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Public Utilities Commission of Ohio will review AEP Ohio's intentional outages

AEP Ohio officials confirmed they will "fully cooperate with the PUCO and all of the regulators to discuss this week’s storm response."

COLUMBUS, Ohio — The chair of the Public Utilities Commission of Ohio said Thursday that her agency will conduct a post-incident review of AEP Ohio’s decision to purposefully cut off power to thousands of customers this week.

In a statement late Thursday afternoon, AEP Ohio officials confirmed they will “fully cooperate with the PUCO and all of the regulators to discuss this week’s storm response. Also, as we do after every major storm, we will conduct our own internal review and evaluation.”

The statement also read: “We understand the hardship extended outages can create, and the frustration of our customers. These outages were caused by the storm and high winds that hit our service territory, combined with the high temperatures and resulting demand for power.”

AEP officials have said it was forced to cut off electricity to thousands of customers to avoid further damage to the electrical grid and longer, sustained power outages.

AEP officials said that storms Monday night and into Tuesday caused damage to high-voltage transmission lines that carried electricity throughout central Ohio. 

As repair work was being done on those lines, the increased temperatures and peak use of customers caused overloads, which prompted the power company to cut off power to so many.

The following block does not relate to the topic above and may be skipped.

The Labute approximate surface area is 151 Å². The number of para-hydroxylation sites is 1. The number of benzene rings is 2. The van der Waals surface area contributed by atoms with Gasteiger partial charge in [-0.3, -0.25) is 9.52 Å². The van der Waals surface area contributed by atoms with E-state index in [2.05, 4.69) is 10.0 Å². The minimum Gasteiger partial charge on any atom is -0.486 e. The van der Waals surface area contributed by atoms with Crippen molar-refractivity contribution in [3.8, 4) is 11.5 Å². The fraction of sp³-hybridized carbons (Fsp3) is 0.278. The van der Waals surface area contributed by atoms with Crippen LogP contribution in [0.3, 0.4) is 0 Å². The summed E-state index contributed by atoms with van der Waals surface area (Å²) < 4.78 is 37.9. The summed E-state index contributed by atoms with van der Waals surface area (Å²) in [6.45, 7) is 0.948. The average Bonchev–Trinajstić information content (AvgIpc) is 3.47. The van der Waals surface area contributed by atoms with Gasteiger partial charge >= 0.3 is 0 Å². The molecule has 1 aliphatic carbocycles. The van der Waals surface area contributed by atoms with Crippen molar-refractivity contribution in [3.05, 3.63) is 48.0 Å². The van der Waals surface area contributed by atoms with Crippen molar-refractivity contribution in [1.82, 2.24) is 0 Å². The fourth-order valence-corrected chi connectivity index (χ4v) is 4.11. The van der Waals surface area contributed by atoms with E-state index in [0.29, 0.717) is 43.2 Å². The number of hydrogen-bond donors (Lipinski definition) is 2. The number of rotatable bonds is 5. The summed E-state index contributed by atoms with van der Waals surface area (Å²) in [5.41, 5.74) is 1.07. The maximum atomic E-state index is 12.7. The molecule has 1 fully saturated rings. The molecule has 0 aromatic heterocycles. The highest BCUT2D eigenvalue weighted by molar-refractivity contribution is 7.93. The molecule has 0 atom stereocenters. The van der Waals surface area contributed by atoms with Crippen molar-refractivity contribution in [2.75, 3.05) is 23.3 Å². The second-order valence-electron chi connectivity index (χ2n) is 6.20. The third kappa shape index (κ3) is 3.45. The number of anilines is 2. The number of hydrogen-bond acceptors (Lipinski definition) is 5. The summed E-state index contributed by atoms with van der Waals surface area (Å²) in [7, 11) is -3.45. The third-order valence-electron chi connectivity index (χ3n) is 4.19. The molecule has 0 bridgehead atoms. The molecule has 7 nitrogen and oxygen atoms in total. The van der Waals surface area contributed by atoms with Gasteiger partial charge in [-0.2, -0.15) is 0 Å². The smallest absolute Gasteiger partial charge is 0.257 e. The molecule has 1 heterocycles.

At its peak, 250,000 Ohioans were without power – including 170,000 in central Ohio, according to AEP. As of Thursday afternoon, restoration efforts had been reduced to 32,000 statewide.

Frustrations were clear. Both the Ohio Office of Consumer Counsel and the Ohio Manufacturers Association called on the Public Utilities Commission of Ohio to investigate AEP Ohio’s intentional outages. 

A statement from the OMA mentioned that manufacturing customers “of AEP Ohio have been paying significantly higher electricity charges for transmission investments, distribution investments, and ‘smart grid’ features that were intended to improve grid resiliency and avoid intentional load shedding – that is, turning off customers' electricity. Intentional load shedding should be a last resort, as it puts lives at risk and significantly disrupts our economy. This week's extreme weather was predictable, and the grid failures may have been preventable.”

In an interview with 10 Investigates, Jenifer French, the chair of the PUCO said that the timeline for looking into what happened is unclear.

“So what we are going to do is have a post-incident review like we commonly do in situations like this. So yes we will be performing that review,” French said.

French said the logistics are not clear but it is possible that AEP Ohio would potentially be called into to speak at a utility commission meeting.

“I know AEP understands that they are coming in and there is going to be a discussion of what happened and what if anything could have been done,” French told 10 Investigates Thursday.

The frustrations were felt in parts of Clintonville, where several houses remained without power Thursday afternoon. AEP Ohio said houses that lost power in that area were still without because of a piece of distribution equipment that needed to be repaired. Still, the pain felt from being without power was frustrating for neighbors who spoke to 10 Investigates.

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